I met a woman once whose father went to school with Charlie Chaplin. Not for long, of course, as due to the onset of their mother’s mental illness, Charlie and his brother Sydney were bundled from one school and institution to another until Syd ran away to sea, and Charlie joined the theatre. Funnily enough, I can’t remember any more about the woman at all, except that I met her when I was giving a talk about silent movies at a village institute.
Afterwards, I waited outside for my taxi and had a strange, unsettling feeling of apprehension. The following day, I read that someone had murdered his wife a few doors away from where I’d been standing. Just an ordinary couple, it said in the papers, who kept themselves to themselves. No-one ever thought anything like this would happen. But that’s just by the way. What I’m actually saying is that meeting someone who knew someone who knew Chaplin was my own very tenuous link to the great and famous.
Have you ever looked yourself up on Google? Try it. To my amazement, as well as my own modest claim to fame, I’m also an American novelist, a Canadian photographer, a professor of bio-chemistry in Capetown, a singer whose nationality escapes me and the mayor of a town in Connecticut. – Now, many years ago, my great grandmother ran away from home and became a pianist in a movie theatre. That wasn’t what she intended, of course. Great grandmother wanted to be an actress. She was going to be a star. But as everyone knows, life isn’t like that. Not for most of us, anyway. She left behind two children and a husband who loved her, and began a rampage of relationships that left broken hearts and babies all over the place, covered two continents and ended in a workhouse in Gateshead.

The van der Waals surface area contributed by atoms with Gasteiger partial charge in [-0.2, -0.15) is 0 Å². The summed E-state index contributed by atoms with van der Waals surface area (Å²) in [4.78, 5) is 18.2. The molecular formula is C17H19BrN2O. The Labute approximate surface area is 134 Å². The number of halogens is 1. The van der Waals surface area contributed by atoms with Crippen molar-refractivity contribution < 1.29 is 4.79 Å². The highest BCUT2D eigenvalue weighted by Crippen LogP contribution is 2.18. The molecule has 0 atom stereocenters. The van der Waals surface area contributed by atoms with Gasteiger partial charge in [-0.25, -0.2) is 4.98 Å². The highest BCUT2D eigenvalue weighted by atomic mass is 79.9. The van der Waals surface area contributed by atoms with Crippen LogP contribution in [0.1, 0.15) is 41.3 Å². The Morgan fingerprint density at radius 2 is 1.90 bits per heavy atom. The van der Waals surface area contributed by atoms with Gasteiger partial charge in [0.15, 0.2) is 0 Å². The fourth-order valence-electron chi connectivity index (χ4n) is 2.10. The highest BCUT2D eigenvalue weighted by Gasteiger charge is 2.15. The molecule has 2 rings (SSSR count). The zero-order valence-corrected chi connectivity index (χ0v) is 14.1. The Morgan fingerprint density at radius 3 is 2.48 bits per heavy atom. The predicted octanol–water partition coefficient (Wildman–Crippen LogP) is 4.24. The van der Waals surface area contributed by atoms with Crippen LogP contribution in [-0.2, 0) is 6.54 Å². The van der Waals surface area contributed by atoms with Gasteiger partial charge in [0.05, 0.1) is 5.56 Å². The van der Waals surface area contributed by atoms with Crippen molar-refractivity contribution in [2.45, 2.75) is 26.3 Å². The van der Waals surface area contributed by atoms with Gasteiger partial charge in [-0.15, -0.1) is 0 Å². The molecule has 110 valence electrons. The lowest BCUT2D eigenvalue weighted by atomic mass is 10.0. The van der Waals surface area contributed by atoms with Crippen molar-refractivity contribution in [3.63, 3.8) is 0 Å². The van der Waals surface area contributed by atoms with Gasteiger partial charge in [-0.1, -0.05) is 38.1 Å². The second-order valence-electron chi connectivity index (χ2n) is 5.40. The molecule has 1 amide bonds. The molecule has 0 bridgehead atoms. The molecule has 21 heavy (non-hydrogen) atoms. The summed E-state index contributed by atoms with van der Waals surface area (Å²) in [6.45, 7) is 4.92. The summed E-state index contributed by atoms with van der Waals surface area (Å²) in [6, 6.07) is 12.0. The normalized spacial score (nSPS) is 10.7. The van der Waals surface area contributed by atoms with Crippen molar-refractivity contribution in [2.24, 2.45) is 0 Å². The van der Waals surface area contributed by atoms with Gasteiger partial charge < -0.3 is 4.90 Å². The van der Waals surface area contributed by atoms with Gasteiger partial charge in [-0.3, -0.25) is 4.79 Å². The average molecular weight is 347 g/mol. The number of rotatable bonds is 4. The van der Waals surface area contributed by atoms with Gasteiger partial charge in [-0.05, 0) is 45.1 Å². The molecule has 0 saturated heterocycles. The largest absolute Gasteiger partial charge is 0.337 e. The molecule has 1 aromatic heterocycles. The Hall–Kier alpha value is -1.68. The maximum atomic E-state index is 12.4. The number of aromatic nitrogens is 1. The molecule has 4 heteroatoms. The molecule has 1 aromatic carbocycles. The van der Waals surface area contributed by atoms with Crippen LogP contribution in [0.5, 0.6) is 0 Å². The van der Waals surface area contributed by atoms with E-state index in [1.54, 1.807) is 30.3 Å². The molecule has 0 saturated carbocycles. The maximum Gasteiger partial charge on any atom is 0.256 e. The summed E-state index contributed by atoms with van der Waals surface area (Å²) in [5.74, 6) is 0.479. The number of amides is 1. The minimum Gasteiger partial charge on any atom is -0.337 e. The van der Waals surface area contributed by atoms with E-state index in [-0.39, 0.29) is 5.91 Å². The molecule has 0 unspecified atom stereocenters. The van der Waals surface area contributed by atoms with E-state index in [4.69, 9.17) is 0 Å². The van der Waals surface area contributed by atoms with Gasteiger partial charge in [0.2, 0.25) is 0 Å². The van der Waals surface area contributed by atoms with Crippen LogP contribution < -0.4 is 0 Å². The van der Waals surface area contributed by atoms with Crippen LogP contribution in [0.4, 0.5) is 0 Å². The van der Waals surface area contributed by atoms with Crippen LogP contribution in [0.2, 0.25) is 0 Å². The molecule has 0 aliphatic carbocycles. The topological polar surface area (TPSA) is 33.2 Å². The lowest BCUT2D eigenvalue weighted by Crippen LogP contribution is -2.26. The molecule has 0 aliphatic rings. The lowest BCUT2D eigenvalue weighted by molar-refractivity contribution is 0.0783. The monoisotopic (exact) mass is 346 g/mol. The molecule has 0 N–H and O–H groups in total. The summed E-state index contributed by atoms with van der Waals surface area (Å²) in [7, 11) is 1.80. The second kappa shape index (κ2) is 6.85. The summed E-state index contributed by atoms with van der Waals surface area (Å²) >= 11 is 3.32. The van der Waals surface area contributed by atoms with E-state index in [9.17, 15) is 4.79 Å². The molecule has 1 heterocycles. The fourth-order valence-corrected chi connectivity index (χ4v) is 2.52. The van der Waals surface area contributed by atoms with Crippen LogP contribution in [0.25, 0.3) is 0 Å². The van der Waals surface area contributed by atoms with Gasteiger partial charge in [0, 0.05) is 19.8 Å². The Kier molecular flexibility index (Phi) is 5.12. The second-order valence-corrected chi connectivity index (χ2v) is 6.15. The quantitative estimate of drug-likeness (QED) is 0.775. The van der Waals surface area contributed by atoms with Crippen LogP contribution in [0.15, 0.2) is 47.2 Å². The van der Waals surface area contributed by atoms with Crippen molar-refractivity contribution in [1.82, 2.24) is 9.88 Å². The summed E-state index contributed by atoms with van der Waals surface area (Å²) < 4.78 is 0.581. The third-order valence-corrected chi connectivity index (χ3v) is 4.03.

Anyway, after my talk, I spent some time standing out there in that cold and silent village street, looking up at the expanse of sky just visible between a couple of pallid street lamps, and wondered if my long-lost great grandmother had done much the same thing all those years ago, before abandoning her children and heading for the bright lights. She must have looked up too, and thought, there must be something else. There must be something out there, apart from babies and potatoes. But unlike Chaplin, she left behind a home of relative comfort and security and ultimately found only more babies and potatoes. And I don’t suppose they ever met.
Prior to my standing outside in the dark, I’d been talking to some local women about silent movies, and about Chaplin, who’d spent his early days in poverty in the workhouses and sordid tenements of Edwardian London, and how they’d haunted him, and later appeared in the mean streets and cramped close-ups of his films, whereas my other hero, Buster Keaton, had spent his early days with his family of travelling entertainers in a covered wagon, crossing and re-crossing the great plains under a massive empty sky. And all his pictures involved tiny figures in a giant landscape. Look at the films, I said, and you’ll see what I mean. Rain dripped through the tin roof of the Institute, and I thought how those early shorts had been shown in places like this, accompanied by a single pianist who might just have been my great grandmother.